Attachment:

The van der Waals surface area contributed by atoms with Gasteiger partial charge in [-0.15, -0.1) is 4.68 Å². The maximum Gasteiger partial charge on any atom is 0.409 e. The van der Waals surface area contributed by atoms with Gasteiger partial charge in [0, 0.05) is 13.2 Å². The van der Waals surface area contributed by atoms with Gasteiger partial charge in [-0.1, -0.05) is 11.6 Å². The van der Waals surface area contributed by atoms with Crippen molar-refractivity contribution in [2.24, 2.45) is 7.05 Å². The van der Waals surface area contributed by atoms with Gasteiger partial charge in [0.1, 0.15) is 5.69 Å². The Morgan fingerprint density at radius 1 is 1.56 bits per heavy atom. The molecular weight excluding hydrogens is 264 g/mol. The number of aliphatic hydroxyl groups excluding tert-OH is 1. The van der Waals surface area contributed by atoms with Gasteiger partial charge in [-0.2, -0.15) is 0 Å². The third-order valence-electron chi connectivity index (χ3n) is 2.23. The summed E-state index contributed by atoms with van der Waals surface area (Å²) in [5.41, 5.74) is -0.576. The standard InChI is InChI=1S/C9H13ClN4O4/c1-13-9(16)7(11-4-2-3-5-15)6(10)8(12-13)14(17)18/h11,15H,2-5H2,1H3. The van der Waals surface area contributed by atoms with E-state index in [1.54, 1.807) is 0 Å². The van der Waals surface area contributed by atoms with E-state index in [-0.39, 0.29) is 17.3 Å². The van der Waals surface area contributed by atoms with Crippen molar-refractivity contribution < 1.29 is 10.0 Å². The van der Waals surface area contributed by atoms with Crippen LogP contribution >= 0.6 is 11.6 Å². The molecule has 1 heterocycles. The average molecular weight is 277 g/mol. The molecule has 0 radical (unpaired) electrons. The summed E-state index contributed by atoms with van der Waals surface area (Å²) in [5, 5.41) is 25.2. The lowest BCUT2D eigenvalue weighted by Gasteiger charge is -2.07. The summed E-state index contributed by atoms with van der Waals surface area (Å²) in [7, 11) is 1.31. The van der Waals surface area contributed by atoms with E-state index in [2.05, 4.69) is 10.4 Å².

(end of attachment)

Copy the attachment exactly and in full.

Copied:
The van der Waals surface area contributed by atoms with Gasteiger partial charge in [-0.15, -0.1) is 4.68 Å². The maximum Gasteiger partial charge on any atom is 0.409 e. The van der Waals surface area contributed by atoms with Gasteiger partial charge in [0, 0.05) is 13.2 Å². The van der Waals surface area contributed by atoms with Gasteiger partial charge in [-0.1, -0.05) is 11.6 Å². The van der Waals surface area contributed by atoms with Crippen molar-refractivity contribution in [2.24, 2.45) is 7.05 Å². The van der Waals surface area contributed by atoms with Gasteiger partial charge in [0.1, 0.15) is 5.69 Å². The Morgan fingerprint density at radius 1 is 1.56 bits per heavy atom. The molecular weight excluding hydrogens is 264 g/mol. The number of aliphatic hydroxyl groups excluding tert-OH is 1. The van der Waals surface area contributed by atoms with Gasteiger partial charge in [-0.2, -0.15) is 0 Å². The third-order valence-electron chi connectivity index (χ3n) is 2.23. The summed E-state index contributed by atoms with van der Waals surface area (Å²) in [5.41, 5.74) is -0.576. The standard InChI is InChI=1S/C9H13ClN4O4/c1-13-9(16)7(11-4-2-3-5-15)6(10)8(12-13)14(17)18/h11,15H,2-5H2,1H3. The van der Waals surface area contributed by atoms with E-state index in [1.54, 1.807) is 0 Å². The van der Waals surface area contributed by atoms with E-state index in [-0.39, 0.29) is 17.3 Å². The van der Waals surface area contributed by atoms with Crippen molar-refractivity contribution < 1.29 is 10.0 Å². The van der Waals surface area contributed by atoms with Crippen LogP contribution >= 0.6 is 11.6 Å². The molecule has 1 heterocycles. The average molecular weight is 277 g/mol. The molecule has 0 radical (unpaired) electrons. The summed E-state index contributed by atoms with van der Waals surface area (Å²) in [5, 5.41) is 25.2. The lowest BCUT2D eigenvalue weighted by Gasteiger charge is -2.07. The summed E-state index contributed by atoms with van der Waals surface area (Å²) in [7, 11) is 1.31. The van der Waals surface area contributed by atoms with E-state index in [2.05, 4.69) is 10.4 Å².